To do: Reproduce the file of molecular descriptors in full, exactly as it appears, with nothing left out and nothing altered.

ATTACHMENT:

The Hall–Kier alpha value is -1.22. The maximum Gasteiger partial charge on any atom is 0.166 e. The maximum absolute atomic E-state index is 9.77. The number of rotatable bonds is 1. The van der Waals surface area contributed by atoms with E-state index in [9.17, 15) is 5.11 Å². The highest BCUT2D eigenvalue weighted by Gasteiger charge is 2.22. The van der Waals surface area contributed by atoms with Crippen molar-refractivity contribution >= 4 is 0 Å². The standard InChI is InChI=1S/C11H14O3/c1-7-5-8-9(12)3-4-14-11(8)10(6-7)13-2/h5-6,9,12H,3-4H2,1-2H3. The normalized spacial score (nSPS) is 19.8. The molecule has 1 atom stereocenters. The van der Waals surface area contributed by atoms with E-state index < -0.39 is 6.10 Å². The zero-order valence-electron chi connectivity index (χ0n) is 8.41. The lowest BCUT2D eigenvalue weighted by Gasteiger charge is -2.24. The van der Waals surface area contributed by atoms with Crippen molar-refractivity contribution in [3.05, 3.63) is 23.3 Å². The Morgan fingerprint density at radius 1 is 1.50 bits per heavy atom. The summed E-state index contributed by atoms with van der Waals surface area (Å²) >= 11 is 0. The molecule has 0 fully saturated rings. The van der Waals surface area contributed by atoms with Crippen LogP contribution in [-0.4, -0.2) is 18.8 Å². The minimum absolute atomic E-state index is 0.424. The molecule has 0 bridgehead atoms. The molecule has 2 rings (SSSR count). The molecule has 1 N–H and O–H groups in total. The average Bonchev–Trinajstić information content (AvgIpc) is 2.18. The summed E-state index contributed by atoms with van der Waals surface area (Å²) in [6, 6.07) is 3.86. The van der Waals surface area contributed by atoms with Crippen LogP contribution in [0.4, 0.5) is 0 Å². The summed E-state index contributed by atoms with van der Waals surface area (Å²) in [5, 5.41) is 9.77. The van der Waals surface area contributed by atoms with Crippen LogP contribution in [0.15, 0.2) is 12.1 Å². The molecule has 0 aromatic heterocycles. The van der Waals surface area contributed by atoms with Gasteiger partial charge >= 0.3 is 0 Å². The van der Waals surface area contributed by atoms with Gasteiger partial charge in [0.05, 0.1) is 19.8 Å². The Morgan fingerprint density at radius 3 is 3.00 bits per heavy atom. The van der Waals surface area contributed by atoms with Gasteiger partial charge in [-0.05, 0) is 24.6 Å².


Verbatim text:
The Hall–Kier alpha value is -1.22. The maximum Gasteiger partial charge on any atom is 0.166 e. The maximum absolute atomic E-state index is 9.77. The number of rotatable bonds is 1. The van der Waals surface area contributed by atoms with E-state index in [9.17, 15) is 5.11 Å². The highest BCUT2D eigenvalue weighted by Gasteiger charge is 2.22. The van der Waals surface area contributed by atoms with Crippen molar-refractivity contribution >= 4 is 0 Å². The standard InChI is InChI=1S/C11H14O3/c1-7-5-8-9(12)3-4-14-11(8)10(6-7)13-2/h5-6,9,12H,3-4H2,1-2H3. The normalized spacial score (nSPS) is 19.8. The molecule has 1 atom stereocenters. The van der Waals surface area contributed by atoms with E-state index < -0.39 is 6.10 Å². The zero-order valence-electron chi connectivity index (χ0n) is 8.41. The lowest BCUT2D eigenvalue weighted by Gasteiger charge is -2.24. The van der Waals surface area contributed by atoms with Crippen molar-refractivity contribution in [3.05, 3.63) is 23.3 Å². The Morgan fingerprint density at radius 1 is 1.50 bits per heavy atom. The summed E-state index contributed by atoms with van der Waals surface area (Å²) >= 11 is 0. The molecule has 0 fully saturated rings. The van der Waals surface area contributed by atoms with Crippen LogP contribution in [-0.4, -0.2) is 18.8 Å². The minimum absolute atomic E-state index is 0.424. The molecule has 0 bridgehead atoms. The molecule has 2 rings (SSSR count). The molecule has 1 N–H and O–H groups in total. The average Bonchev–Trinajstić information content (AvgIpc) is 2.18. The summed E-state index contributed by atoms with van der Waals surface area (Å²) in [6, 6.07) is 3.86. The van der Waals surface area contributed by atoms with Crippen LogP contribution in [0.4, 0.5) is 0 Å². The summed E-state index contributed by atoms with van der Waals surface area (Å²) in [5, 5.41) is 9.77. The van der Waals surface area contributed by atoms with Crippen LogP contribution in [0.15, 0.2) is 12.1 Å². The molecule has 0 aromatic heterocycles. The van der Waals surface area contributed by atoms with Gasteiger partial charge >= 0.3 is 0 Å². The van der Waals surface area contributed by atoms with Gasteiger partial charge in [0.05, 0.1) is 19.8 Å². The Morgan fingerprint density at radius 3 is 3.00 bits per heavy atom. The van der Waals surface area contributed by atoms with Gasteiger partial charge in [-0.05, 0) is 24.6 Å².